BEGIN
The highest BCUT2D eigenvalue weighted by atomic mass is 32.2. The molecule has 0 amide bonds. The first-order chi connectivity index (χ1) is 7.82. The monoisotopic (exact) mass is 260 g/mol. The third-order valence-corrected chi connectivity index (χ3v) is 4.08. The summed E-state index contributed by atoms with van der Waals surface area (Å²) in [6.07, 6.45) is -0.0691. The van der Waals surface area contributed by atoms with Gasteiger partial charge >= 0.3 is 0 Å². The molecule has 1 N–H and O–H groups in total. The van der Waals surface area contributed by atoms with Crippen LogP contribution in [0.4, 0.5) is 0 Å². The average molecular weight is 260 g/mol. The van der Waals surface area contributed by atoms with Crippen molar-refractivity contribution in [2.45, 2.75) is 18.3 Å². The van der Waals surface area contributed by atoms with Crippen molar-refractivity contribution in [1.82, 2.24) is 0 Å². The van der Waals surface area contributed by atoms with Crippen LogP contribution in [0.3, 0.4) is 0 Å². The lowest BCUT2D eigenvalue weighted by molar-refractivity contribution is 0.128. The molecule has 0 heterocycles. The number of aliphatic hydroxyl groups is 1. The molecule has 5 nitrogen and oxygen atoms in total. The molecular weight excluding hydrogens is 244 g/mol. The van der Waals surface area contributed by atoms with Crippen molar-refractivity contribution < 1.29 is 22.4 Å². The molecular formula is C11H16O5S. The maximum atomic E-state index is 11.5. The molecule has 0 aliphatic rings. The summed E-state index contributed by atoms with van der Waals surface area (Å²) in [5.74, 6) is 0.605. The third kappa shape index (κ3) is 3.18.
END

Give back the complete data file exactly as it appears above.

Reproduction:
The highest BCUT2D eigenvalue weighted by atomic mass is 32.2. The molecule has 0 amide bonds. The first-order chi connectivity index (χ1) is 7.82. The monoisotopic (exact) mass is 260 g/mol. The third-order valence-corrected chi connectivity index (χ3v) is 4.08. The summed E-state index contributed by atoms with van der Waals surface area (Å²) in [6.07, 6.45) is -0.0691. The van der Waals surface area contributed by atoms with Gasteiger partial charge >= 0.3 is 0 Å². The molecule has 1 N–H and O–H groups in total. The van der Waals surface area contributed by atoms with Crippen LogP contribution in [0.4, 0.5) is 0 Å². The average molecular weight is 260 g/mol. The van der Waals surface area contributed by atoms with Crippen molar-refractivity contribution in [2.45, 2.75) is 18.3 Å². The van der Waals surface area contributed by atoms with Crippen molar-refractivity contribution in [1.82, 2.24) is 0 Å². The van der Waals surface area contributed by atoms with Crippen LogP contribution in [0.3, 0.4) is 0 Å². The lowest BCUT2D eigenvalue weighted by molar-refractivity contribution is 0.128. The molecule has 0 heterocycles. The number of aliphatic hydroxyl groups is 1. The molecule has 5 nitrogen and oxygen atoms in total. The molecular weight excluding hydrogens is 244 g/mol. The van der Waals surface area contributed by atoms with Crippen molar-refractivity contribution < 1.29 is 22.4 Å². The molecular formula is C11H16O5S. The maximum atomic E-state index is 11.5. The molecule has 0 aliphatic rings. The summed E-state index contributed by atoms with van der Waals surface area (Å²) in [5.74, 6) is 0.605. The third kappa shape index (κ3) is 3.18.